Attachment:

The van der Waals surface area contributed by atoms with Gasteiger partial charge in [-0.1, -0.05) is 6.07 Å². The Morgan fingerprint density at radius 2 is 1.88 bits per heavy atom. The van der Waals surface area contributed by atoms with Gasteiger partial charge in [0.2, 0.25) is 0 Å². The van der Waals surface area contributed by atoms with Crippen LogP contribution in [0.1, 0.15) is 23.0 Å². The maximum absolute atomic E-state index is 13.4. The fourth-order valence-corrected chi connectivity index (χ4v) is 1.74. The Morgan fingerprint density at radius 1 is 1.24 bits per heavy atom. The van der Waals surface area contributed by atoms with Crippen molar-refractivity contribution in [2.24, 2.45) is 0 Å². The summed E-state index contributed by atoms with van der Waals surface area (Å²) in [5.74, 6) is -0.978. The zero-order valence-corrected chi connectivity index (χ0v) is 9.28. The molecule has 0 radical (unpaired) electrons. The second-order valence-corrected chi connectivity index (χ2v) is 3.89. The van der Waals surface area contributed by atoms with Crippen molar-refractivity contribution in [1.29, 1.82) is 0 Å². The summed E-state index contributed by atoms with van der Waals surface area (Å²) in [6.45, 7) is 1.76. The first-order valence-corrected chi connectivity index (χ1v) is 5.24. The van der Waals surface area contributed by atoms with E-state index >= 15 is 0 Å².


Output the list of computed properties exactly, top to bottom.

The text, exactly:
The van der Waals surface area contributed by atoms with Gasteiger partial charge in [-0.1, -0.05) is 6.07 Å². The Morgan fingerprint density at radius 2 is 1.88 bits per heavy atom. The van der Waals surface area contributed by atoms with Gasteiger partial charge in [0.2, 0.25) is 0 Å². The van der Waals surface area contributed by atoms with Crippen LogP contribution in [0.1, 0.15) is 23.0 Å². The maximum absolute atomic E-state index is 13.4. The fourth-order valence-corrected chi connectivity index (χ4v) is 1.74. The Morgan fingerprint density at radius 1 is 1.24 bits per heavy atom. The van der Waals surface area contributed by atoms with Crippen molar-refractivity contribution in [2.24, 2.45) is 0 Å². The summed E-state index contributed by atoms with van der Waals surface area (Å²) in [5.74, 6) is -0.978. The zero-order valence-corrected chi connectivity index (χ0v) is 9.28. The molecule has 0 radical (unpaired) electrons. The second-order valence-corrected chi connectivity index (χ2v) is 3.89. The van der Waals surface area contributed by atoms with Crippen molar-refractivity contribution in [1.29, 1.82) is 0 Å². The summed E-state index contributed by atoms with van der Waals surface area (Å²) in [6.45, 7) is 1.76. The first-order valence-corrected chi connectivity index (χ1v) is 5.24. The van der Waals surface area contributed by atoms with E-state index >= 15 is 0 Å².